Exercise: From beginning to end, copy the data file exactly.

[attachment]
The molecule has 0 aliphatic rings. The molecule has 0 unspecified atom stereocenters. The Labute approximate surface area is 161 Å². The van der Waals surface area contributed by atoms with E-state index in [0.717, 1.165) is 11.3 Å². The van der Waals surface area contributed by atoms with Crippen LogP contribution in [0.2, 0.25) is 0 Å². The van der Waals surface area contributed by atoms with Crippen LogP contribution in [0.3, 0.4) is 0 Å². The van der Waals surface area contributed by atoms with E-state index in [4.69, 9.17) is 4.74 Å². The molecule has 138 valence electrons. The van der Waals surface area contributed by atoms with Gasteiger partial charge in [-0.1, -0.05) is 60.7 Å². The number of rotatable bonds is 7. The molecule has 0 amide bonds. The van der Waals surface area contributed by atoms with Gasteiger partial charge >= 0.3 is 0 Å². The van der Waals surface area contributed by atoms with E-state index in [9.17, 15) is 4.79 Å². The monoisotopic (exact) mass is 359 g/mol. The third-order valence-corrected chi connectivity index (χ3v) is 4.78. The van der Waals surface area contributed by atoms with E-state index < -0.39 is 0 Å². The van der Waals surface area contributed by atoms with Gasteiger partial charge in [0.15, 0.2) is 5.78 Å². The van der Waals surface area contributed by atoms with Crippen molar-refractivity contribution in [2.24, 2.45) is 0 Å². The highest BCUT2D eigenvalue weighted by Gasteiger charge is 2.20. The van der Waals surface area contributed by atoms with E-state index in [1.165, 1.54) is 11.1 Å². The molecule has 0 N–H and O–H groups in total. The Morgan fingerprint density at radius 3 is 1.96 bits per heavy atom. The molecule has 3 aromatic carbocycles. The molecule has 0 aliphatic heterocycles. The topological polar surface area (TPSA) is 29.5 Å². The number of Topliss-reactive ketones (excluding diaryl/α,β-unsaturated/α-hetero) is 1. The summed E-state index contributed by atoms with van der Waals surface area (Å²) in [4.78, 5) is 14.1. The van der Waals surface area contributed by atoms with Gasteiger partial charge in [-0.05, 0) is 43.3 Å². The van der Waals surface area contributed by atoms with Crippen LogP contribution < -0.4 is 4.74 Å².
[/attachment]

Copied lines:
The molecule has 0 aliphatic rings. The molecule has 0 unspecified atom stereocenters. The Labute approximate surface area is 161 Å². The van der Waals surface area contributed by atoms with E-state index in [0.717, 1.165) is 11.3 Å². The van der Waals surface area contributed by atoms with Crippen LogP contribution in [0.2, 0.25) is 0 Å². The van der Waals surface area contributed by atoms with Crippen LogP contribution in [0.3, 0.4) is 0 Å². The van der Waals surface area contributed by atoms with E-state index in [4.69, 9.17) is 4.74 Å². The molecule has 138 valence electrons. The van der Waals surface area contributed by atoms with Gasteiger partial charge in [-0.1, -0.05) is 60.7 Å². The number of rotatable bonds is 7. The molecule has 0 amide bonds. The van der Waals surface area contributed by atoms with Gasteiger partial charge >= 0.3 is 0 Å². The van der Waals surface area contributed by atoms with E-state index in [9.17, 15) is 4.79 Å². The monoisotopic (exact) mass is 359 g/mol. The third-order valence-corrected chi connectivity index (χ3v) is 4.78. The van der Waals surface area contributed by atoms with E-state index < -0.39 is 0 Å². The van der Waals surface area contributed by atoms with Gasteiger partial charge in [0.15, 0.2) is 5.78 Å². The van der Waals surface area contributed by atoms with Crippen molar-refractivity contribution in [2.24, 2.45) is 0 Å². The highest BCUT2D eigenvalue weighted by Gasteiger charge is 2.20. The van der Waals surface area contributed by atoms with E-state index in [1.165, 1.54) is 11.1 Å². The molecule has 0 N–H and O–H groups in total. The Morgan fingerprint density at radius 3 is 1.96 bits per heavy atom. The molecule has 3 aromatic carbocycles. The molecule has 0 aliphatic heterocycles. The topological polar surface area (TPSA) is 29.5 Å². The number of Topliss-reactive ketones (excluding diaryl/α,β-unsaturated/α-hetero) is 1. The summed E-state index contributed by atoms with van der Waals surface area (Å²) in [4.78, 5) is 14.1. The van der Waals surface area contributed by atoms with Gasteiger partial charge in [-0.05, 0) is 43.3 Å². The van der Waals surface area contributed by atoms with Crippen LogP contribution < -0.4 is 4.74 Å².